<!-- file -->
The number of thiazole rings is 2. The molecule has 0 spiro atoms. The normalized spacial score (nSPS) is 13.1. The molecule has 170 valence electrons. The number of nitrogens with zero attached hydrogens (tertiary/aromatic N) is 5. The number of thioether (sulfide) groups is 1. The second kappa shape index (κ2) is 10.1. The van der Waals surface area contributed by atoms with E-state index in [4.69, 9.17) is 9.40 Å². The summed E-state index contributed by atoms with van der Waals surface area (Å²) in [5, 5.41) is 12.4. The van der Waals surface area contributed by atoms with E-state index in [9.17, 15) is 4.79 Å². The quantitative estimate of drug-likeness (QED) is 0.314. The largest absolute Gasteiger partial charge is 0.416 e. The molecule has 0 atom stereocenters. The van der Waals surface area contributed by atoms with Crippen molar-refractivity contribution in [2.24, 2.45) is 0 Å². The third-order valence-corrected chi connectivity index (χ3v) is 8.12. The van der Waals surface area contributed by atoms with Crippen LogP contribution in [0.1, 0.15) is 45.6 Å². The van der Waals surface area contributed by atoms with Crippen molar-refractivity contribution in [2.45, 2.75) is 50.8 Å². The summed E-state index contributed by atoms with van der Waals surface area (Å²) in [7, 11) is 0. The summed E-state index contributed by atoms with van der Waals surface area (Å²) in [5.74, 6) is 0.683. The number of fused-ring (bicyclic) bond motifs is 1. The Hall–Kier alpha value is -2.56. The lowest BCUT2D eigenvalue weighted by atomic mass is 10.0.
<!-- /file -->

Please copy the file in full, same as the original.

The number of thiazole rings is 2. The molecule has 0 spiro atoms. The normalized spacial score (nSPS) is 13.1. The molecule has 170 valence electrons. The number of nitrogens with zero attached hydrogens (tertiary/aromatic N) is 5. The number of thioether (sulfide) groups is 1. The second kappa shape index (κ2) is 10.1. The van der Waals surface area contributed by atoms with E-state index in [4.69, 9.17) is 9.40 Å². The summed E-state index contributed by atoms with van der Waals surface area (Å²) in [5, 5.41) is 12.4. The van der Waals surface area contributed by atoms with E-state index in [9.17, 15) is 4.79 Å². The quantitative estimate of drug-likeness (QED) is 0.314. The largest absolute Gasteiger partial charge is 0.416 e. The molecule has 0 atom stereocenters. The van der Waals surface area contributed by atoms with Crippen molar-refractivity contribution in [2.24, 2.45) is 0 Å². The third-order valence-corrected chi connectivity index (χ3v) is 8.12. The van der Waals surface area contributed by atoms with Crippen LogP contribution in [0.1, 0.15) is 45.6 Å². The van der Waals surface area contributed by atoms with Crippen molar-refractivity contribution in [2.45, 2.75) is 50.8 Å². The summed E-state index contributed by atoms with van der Waals surface area (Å²) in [7, 11) is 0. The summed E-state index contributed by atoms with van der Waals surface area (Å²) in [5.74, 6) is 0.683. The number of fused-ring (bicyclic) bond motifs is 1. The Hall–Kier alpha value is -2.56. The lowest BCUT2D eigenvalue weighted by atomic mass is 10.0.